• Inactivated virus. An inactivated virus vaccine is the traditional vaccine many of us are accustomed to. These vaccines are created by disabling the disease-causing capability of the pathogen, and then using this living-but disabled pathogen to trigger an immune response. The immune response to inactivated virus tends to be weaker than for active viruses, so repeated booster shots may be necessary. These types of the virus also pose a greater risk for people with weakened immune systems. This week, Sinovac Life Sciences in China released the results of their phase 2 trials of a vaccine based on an inactivated SARS-CoV-2 virus. Among the 600 participants, neutralizing antibodies were seen in 92% of participants who received an initial 3 μg dose, while 98% of the 6 μg group had antibodies, increasing to 98% and 100% respectively after 28 days. However, 33% of the 3 μg and 35% of the 6 μg group reported adverse side effects. China’s CoronaVac is now headed to phase 3 trials with the 3 μg dosage. 

During testing and trials, data science becomes as critical as medical science on the road to an effective vaccine. Advanced analysis is needed not just to determine whether a vaccine is effective, but to determine whether it is safe, and begin anticipating methods for manufacturing and engineering on a larger scale. 

Paths to Distribution

Once a vaccine is approved, the next challenge is just beginning. Not only will billions of doses of the vaccine need to be produced, but they will need to be quickly deployed all over the world. Distributing and administering a vaccine in the midst of a pandemic poses a huge challenge for the world’s logistics and shipping channels, especially in remote regions with reduced infrastructure. Generally speaking, public health experts begin by determining which populations should be prioritized for vaccine access. Health departments have spent the past year mapping various scenarios, planning for initial targeted administration for priority populations, including identifying administration sites with the capacity for storing, handling, and administering a vaccine. Administration sites also need a variety of basic PPE, medical, and sanitation supplies.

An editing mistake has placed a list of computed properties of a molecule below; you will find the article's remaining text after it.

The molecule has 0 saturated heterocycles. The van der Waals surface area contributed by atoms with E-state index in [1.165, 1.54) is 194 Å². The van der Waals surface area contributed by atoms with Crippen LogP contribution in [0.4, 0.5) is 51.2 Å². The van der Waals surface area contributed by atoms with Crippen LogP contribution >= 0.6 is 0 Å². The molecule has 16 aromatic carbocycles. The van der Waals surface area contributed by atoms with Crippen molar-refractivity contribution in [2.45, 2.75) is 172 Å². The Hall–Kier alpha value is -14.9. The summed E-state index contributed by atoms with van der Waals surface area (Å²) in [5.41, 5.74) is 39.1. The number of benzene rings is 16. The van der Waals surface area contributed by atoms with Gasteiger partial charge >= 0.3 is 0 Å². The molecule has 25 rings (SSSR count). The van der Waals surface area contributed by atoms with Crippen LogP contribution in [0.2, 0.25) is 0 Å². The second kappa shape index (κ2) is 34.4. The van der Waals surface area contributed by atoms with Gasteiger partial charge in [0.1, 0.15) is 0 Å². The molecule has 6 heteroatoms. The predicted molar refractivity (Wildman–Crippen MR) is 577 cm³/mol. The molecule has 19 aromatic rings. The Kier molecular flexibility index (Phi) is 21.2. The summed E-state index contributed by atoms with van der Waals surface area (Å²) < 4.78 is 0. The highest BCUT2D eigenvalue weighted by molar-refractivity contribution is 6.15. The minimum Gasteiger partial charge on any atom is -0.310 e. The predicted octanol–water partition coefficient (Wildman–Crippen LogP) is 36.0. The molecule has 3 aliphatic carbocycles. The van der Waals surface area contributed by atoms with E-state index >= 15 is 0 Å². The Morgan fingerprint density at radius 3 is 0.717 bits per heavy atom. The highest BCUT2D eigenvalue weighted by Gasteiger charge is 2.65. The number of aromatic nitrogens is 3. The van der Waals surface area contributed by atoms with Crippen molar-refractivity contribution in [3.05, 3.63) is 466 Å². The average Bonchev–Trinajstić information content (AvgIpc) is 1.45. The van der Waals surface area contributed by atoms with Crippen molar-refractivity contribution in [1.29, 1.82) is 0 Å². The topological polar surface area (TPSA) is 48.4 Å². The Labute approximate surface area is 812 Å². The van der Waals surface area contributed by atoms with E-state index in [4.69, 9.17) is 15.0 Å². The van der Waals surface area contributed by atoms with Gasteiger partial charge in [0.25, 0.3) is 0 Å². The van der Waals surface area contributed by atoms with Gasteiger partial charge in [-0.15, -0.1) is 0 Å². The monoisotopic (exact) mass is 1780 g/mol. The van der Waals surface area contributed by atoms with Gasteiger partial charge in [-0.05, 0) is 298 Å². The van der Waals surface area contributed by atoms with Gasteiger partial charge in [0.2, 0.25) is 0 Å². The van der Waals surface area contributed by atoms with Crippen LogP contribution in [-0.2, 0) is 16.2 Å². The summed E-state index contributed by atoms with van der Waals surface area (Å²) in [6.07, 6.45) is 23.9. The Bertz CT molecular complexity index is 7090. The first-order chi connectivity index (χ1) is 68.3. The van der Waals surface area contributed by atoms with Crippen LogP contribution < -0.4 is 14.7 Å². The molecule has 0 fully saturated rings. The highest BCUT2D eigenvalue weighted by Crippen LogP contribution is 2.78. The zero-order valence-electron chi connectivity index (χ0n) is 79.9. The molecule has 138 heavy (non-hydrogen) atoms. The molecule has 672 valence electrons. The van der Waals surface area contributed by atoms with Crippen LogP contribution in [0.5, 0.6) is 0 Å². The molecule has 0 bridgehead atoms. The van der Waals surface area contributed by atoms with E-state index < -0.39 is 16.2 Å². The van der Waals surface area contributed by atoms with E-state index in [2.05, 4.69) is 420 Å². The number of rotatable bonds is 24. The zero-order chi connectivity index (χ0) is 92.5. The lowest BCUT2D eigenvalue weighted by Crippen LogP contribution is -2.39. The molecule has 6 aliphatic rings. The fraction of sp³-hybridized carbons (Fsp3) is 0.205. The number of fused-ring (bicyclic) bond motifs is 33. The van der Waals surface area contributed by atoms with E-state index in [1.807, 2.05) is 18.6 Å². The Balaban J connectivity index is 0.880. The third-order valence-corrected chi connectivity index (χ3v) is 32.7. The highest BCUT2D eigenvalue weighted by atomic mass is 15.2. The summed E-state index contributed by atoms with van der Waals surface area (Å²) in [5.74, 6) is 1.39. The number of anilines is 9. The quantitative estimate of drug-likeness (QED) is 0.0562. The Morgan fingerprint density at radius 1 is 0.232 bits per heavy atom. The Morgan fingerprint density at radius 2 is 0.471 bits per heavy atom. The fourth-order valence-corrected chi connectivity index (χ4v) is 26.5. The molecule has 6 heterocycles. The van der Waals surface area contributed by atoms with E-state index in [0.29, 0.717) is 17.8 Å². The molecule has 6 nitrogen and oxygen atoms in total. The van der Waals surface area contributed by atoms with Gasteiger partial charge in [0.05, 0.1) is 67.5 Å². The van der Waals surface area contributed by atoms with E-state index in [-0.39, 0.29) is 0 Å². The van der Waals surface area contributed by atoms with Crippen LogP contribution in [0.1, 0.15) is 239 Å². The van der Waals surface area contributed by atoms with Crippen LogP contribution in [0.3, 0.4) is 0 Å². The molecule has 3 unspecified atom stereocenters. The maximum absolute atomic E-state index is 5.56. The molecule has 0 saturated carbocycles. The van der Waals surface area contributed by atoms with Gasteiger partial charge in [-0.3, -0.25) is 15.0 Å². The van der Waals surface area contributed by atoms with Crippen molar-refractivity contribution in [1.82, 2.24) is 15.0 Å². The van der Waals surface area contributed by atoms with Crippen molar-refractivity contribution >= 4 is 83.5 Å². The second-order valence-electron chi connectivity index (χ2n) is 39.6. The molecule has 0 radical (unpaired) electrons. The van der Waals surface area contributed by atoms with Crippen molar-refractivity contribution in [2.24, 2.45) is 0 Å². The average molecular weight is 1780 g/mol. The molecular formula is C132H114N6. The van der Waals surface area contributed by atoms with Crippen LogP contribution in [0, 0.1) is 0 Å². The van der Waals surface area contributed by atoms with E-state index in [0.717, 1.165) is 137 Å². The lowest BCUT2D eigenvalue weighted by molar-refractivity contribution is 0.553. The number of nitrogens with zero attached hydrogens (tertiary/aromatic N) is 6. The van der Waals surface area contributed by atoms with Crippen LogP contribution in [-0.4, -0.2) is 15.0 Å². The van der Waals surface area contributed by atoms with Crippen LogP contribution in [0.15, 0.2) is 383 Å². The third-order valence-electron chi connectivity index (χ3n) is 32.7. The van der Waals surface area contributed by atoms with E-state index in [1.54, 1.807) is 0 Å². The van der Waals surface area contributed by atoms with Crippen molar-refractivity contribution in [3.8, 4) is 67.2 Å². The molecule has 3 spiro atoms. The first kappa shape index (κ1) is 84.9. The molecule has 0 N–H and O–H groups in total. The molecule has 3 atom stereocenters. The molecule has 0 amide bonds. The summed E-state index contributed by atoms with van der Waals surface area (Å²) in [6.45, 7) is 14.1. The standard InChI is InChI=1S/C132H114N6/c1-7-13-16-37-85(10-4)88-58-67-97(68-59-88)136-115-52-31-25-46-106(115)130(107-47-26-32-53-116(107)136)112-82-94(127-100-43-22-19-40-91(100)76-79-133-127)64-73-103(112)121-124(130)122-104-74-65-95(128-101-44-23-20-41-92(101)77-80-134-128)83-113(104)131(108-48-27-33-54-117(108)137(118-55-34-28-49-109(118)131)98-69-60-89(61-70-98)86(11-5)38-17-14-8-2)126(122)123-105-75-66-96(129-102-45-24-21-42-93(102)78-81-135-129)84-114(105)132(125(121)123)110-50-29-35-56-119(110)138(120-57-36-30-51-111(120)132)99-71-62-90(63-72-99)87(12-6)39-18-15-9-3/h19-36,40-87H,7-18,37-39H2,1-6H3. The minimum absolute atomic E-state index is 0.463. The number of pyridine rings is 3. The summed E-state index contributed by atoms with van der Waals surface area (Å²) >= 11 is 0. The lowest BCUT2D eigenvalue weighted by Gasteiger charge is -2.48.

Over time, as vaccine supply ramps up, distribution needs to ramp up accordingly, with access for the general public through a wide distribution network. Eventually, the vaccine will also need to be distributed to remote and less accessible areas.

Throughout the distribution process, extensive monitoring is required. Drug companies as well as public health experts will be closely monitoring outcomes, being attentive to adverse effects, the potential need for follow-up doses, and identifying any rare side effects not identified in clinical trials, which are more closely controlled and monitored. Pharmacovigilance is especially critical during the Covid pandemic, because it is likely that vaccines will be distributed without the kind of longitudinal studies many drugs undergo before approval. 

Challenges and Unknowns of a Covid Vaccine

While all vaccines carry a certain amount of health risk, a Covid vaccine faces a set of unique challenges. Here are a few of the things we simply don’t know yet:

  • Transmission risk. All of our viable Covid vaccine candidates have been shown to be effective at reducing Covid infection. However, we still have little data about how these vaccines affect Covid transmission rates, which may be especially important early in the process, before a vaccine has been widely distributed. 
  • Public scepticism. There are significant percentages of the population in the US in particular who do not believe in vaccines, or who do not believe in Covid, or who believe other misinformation or conspiracy theories. These people may refuse to accept a vaccine, which may pose unusual challenges for public health. 
  • Liability questions. While it is still sheer speculation, some legal experts are already raising questions of liability if a vaccine is rushed to market with abbreviated time for study and research. A vaccine that is insufficiently studied may have previously unknown side effects, and in a time of already limited and strained public trust, vaccine problems could become catastrophic. The US and EU have very different approaches to vaccine liability, with the US developing a “no-fault” compensation plan, and the EU pursuing shared and limited liability programs. 

The world eagerly awaits a Covid vaccine, and pharmaceutical companies have risen to the challenge in record time. The extraordinary circumstances of the Covid pandemic have demanded extraordinary solutions, and there is still a need for an army of scientists, researchers, data analysts, engineers, public health experts, and front-line medical workers. If you are passionate about solving problems and saving the world, contact grapefrute for help finding your place in the fight.